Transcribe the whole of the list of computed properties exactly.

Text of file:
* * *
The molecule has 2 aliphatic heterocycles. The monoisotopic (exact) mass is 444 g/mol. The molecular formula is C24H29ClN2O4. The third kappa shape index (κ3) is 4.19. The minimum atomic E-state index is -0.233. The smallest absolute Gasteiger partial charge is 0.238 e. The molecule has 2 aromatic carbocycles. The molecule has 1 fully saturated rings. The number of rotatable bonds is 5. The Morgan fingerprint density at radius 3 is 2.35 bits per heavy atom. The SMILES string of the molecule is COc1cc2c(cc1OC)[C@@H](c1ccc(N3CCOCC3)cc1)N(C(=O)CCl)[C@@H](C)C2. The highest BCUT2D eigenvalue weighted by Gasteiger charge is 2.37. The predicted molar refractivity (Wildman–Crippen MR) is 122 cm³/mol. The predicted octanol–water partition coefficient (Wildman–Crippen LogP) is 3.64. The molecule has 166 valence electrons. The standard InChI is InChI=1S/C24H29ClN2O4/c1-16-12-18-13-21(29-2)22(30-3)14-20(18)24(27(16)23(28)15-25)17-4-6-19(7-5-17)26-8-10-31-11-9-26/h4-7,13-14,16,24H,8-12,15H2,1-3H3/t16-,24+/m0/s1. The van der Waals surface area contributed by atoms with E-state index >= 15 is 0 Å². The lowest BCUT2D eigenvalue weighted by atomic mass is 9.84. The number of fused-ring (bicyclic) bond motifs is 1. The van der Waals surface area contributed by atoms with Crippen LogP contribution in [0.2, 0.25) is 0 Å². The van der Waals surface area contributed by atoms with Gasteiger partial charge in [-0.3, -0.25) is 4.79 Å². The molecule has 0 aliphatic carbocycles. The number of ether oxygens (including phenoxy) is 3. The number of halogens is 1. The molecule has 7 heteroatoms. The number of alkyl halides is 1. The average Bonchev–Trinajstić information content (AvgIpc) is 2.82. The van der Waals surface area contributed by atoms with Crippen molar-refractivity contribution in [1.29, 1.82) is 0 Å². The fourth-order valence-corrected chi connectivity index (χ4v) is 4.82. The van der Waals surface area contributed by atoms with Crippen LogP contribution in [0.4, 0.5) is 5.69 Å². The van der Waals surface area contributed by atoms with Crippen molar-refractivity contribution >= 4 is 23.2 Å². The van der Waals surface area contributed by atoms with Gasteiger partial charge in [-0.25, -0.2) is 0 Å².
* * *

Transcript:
The molecule has 2 aliphatic heterocycles. The monoisotopic (exact) mass is 444 g/mol. The molecular formula is C24H29ClN2O4. The third kappa shape index (κ3) is 4.19. The minimum atomic E-state index is -0.233. The smallest absolute Gasteiger partial charge is 0.238 e. The molecule has 2 aromatic carbocycles. The molecule has 1 fully saturated rings. The number of rotatable bonds is 5. The Morgan fingerprint density at radius 3 is 2.35 bits per heavy atom. The SMILES string of the molecule is COc1cc2c(cc1OC)[C@@H](c1ccc(N3CCOCC3)cc1)N(C(=O)CCl)[C@@H](C)C2. The highest BCUT2D eigenvalue weighted by Gasteiger charge is 2.37. The predicted molar refractivity (Wildman–Crippen MR) is 122 cm³/mol. The predicted octanol–water partition coefficient (Wildman–Crippen LogP) is 3.64. The molecule has 166 valence electrons. The standard InChI is InChI=1S/C24H29ClN2O4/c1-16-12-18-13-21(29-2)22(30-3)14-20(18)24(27(16)23(28)15-25)17-4-6-19(7-5-17)26-8-10-31-11-9-26/h4-7,13-14,16,24H,8-12,15H2,1-3H3/t16-,24+/m0/s1. The van der Waals surface area contributed by atoms with E-state index >= 15 is 0 Å². The lowest BCUT2D eigenvalue weighted by atomic mass is 9.84. The number of fused-ring (bicyclic) bond motifs is 1. The van der Waals surface area contributed by atoms with Crippen LogP contribution in [0.2, 0.25) is 0 Å². The van der Waals surface area contributed by atoms with Gasteiger partial charge in [-0.3, -0.25) is 4.79 Å². The molecule has 0 aliphatic carbocycles. The number of ether oxygens (including phenoxy) is 3. The number of halogens is 1. The molecule has 7 heteroatoms. The number of alkyl halides is 1. The average Bonchev–Trinajstić information content (AvgIpc) is 2.82. The van der Waals surface area contributed by atoms with Crippen molar-refractivity contribution in [1.29, 1.82) is 0 Å². The fourth-order valence-corrected chi connectivity index (χ4v) is 4.82. The van der Waals surface area contributed by atoms with Crippen LogP contribution in [0.4, 0.5) is 5.69 Å². The van der Waals surface area contributed by atoms with Crippen molar-refractivity contribution >= 4 is 23.2 Å². The van der Waals surface area contributed by atoms with Gasteiger partial charge in [-0.25, -0.2) is 0 Å².